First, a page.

VPN connection established, but nothing else works


C

Christoph Wienands

Hi everybody,

here is my problem: I have a Win 2000 Server behind a firewall and I try to
establish a VPN to that Server so I can access my files there and run TS. I
enabled "Routing and Remote Access" on the server, allowed the administrator
to dial-in and forwarded port 47 and 1723 on the server-side router. I can
establish the VPN tunnel w/o problems. However, I do not know, where to go
from there.

Ipconfig shows me an IP address from the server-side LAN for the VPN adapter
that probably was given through DHCP e.g. 192.168.100.100). However, the
subnet mask shows 255.255.255.255. So now I have no idea how to connect to
192.168.100.2, my server. I tried to ping and find it through "Search
computer" but nothing would work.

I hope someone has an idea about that.

Thanks, Christoph

PS: If someone has seen this posting before on ms.public.isa.vpn, my
apologies for cross posting, but nobody could help me there.


ipconfig output on client:
--------------------------

Ethernet adapter Local Area Connection:

Connection-specific DNS Suffix . :
Description . . . . . . . . . . . : Realtek RTL8139(A)-based PCI
Fast Et
hernet Adapter
Physical Address. . . . . . . . . : 00-40-F4-28-20-72
DHCP Enabled. . . . . . . . . . . : No
IP Address. . . . . . . . . . . . : 192.168.1.10
Subnet Mask . . . . . . . . . . . : 255.255.255.0
Default Gateway . . . . . . . . . : 192.168.1.254
DNS Servers . . . . . . . . . . . : 192.168.1.201

PPP adapter VPN Xenon:

Connection-specific DNS Suffix . :
Description . . . . . . . . . . . : WAN (PPP/SLIP) Interface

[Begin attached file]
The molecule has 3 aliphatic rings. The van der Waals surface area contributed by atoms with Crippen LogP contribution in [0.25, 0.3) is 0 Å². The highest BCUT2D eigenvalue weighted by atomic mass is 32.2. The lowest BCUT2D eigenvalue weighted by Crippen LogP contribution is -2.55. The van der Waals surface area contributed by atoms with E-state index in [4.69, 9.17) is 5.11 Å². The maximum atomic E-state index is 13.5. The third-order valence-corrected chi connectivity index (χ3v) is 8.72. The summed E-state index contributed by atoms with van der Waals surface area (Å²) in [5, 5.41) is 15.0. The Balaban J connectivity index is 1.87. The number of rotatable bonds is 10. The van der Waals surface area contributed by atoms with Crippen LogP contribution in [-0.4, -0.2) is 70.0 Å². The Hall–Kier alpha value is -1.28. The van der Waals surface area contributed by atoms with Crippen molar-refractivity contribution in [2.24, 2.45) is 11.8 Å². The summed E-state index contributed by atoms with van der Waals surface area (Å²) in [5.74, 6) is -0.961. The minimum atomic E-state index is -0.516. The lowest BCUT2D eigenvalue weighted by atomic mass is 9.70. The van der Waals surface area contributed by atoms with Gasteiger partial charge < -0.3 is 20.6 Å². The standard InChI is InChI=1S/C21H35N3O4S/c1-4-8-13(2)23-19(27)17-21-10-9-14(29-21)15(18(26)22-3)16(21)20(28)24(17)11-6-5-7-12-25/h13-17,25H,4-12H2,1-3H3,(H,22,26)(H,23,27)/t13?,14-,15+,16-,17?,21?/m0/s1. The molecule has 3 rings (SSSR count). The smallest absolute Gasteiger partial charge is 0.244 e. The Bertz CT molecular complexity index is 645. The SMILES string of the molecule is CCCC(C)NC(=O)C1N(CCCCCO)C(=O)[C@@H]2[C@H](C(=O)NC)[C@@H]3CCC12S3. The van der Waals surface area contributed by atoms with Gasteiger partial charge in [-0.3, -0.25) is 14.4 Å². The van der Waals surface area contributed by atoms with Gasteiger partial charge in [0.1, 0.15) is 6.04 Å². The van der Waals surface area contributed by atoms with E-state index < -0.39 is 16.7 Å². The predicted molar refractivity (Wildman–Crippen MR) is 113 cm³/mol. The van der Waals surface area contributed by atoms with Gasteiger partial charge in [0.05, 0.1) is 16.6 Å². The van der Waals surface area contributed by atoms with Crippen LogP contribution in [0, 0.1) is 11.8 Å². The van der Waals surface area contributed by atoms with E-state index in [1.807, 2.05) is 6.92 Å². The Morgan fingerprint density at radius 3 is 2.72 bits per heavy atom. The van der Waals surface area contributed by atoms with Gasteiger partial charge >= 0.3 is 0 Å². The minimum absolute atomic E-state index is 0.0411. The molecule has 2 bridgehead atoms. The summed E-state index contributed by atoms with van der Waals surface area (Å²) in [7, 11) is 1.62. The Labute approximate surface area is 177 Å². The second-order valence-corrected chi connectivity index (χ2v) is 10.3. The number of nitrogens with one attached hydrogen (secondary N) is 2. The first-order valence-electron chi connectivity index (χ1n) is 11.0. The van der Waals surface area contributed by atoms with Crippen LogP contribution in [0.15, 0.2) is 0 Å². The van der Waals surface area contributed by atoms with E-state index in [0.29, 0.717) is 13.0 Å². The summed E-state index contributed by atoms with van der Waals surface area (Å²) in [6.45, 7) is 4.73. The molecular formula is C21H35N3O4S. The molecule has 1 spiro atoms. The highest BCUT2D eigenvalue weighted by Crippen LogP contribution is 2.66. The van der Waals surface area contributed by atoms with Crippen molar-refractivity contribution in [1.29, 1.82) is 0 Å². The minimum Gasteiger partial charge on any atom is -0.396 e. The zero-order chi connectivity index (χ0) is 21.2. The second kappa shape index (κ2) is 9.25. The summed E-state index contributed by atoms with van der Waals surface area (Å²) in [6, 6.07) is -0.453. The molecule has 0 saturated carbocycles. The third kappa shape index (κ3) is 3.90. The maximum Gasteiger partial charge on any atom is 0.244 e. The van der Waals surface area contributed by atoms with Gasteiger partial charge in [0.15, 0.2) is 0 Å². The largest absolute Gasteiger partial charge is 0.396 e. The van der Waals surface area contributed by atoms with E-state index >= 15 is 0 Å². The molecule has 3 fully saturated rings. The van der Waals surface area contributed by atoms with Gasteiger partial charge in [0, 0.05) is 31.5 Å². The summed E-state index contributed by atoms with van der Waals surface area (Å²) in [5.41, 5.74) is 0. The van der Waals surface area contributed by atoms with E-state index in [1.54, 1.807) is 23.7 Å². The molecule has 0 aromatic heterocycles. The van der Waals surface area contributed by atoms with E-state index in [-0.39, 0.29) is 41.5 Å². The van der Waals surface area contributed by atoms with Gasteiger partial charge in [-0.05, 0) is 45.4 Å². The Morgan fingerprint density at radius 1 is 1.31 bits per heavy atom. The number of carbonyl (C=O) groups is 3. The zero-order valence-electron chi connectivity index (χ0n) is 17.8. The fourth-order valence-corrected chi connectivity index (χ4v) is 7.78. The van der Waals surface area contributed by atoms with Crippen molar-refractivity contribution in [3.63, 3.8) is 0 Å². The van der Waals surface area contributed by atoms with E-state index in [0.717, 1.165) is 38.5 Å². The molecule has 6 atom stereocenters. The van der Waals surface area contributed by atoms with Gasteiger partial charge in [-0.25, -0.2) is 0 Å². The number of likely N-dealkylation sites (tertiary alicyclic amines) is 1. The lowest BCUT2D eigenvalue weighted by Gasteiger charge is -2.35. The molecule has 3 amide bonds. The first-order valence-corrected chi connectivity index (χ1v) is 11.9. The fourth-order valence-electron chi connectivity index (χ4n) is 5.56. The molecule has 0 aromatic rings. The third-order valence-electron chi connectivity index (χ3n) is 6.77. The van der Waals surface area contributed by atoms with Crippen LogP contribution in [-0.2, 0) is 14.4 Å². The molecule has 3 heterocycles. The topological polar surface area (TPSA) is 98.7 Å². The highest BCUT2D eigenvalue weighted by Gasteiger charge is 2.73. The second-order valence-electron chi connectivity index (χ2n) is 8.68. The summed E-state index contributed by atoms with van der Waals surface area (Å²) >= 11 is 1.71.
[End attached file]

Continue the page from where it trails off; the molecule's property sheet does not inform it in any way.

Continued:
Physical Address. . . . . . . . . : 00-53-45-00-00-00
DHCP Enabled. . . . . . . . . . . : No
IP Address. . . . . . . . . . . . : 192.168.100.100
Subnet Mask . . . . . . . . . . . : 255.255.255.255
Default Gateway . . . . . . . . . :
DNS Servers . . . . . . . . . . . : 68.39.224.5
68.39.224.6

route print output:
-------------------

Active Routes:
Network Destination Netmask Gateway Interface Metric
0.0.0.0 0.0.0.0 192.168.1.254 192.168.1.10 2
68.39.192.203 255.255.255.255 192.168.1.254 192.168.1.10 1
127.0.0.0 255.0.0.0 127.0.0.1 127.0.0.1 1
192.168.1.0 255.255.255.0 192.168.1.10 192.168.1.10 1
192.168.1.10 255.255.255.255 127.0.0.1 127.0.0.1 1
192.168.1.255 255.255.255.255 192.168.1.10 192.168.1.10 1
192.168.100.100 255.255.255.255 127.0.0.1 127.0.0.1 1
192.168.100.255 255.255.255.255 192.168.100.100 192.168.100.100 1
224.0.0.0 224.0.0.0 192.168.1.10 192.168.1.10 1
224.0.0.0 224.0.0.0 192.168.100.100 192.168.100.100 1
255.255.255.255 255.255.255.255 192.168.1.10 192.168.1.10 1
Default Gateway: 192.168.1.254
 
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B

Bill Grant

A VPN connection just gives you a point-to-point connection. It does
not automatically give you name resolution. To resolve names on the network
to which you connect, make sure that its DNS server address and its DNS
domain suffix are specified in the client's connection properties. The 32bit
subnet mask has no real significance. See MS KB 254231 for more details.

On the client, click on the connection icon and select details. This
will show you the "virtual" IP of both client and server. From the client,
you should be able to ping the server by this IP address. You should also be
able to establish a TS or remote admin session to this IP. If your DNS
settings are correct, you should also be able to do this by name.
 
J

jbettini

Christoph,
It amazes me how many articles discuss creating the VPN
connection, but very few ever discuss where you go from
there. I had the same problem as you, but finally had a
friend put vpn's in perspective for me. In his words, the
VPN connection is nothing more then a VERY long Ethernet
cable plugged into your local network from your PC.

Once you've connected to the network through the vpn, you
have to connect to the network resorces. (Servers,
workstations, printers) I've found through trial and error
that the best way to connect to these resources is to use
\\x.x.x.x\sharename

Example: I created a mapped drive on my laptop to access
the shared Users folder on my file server. I found that I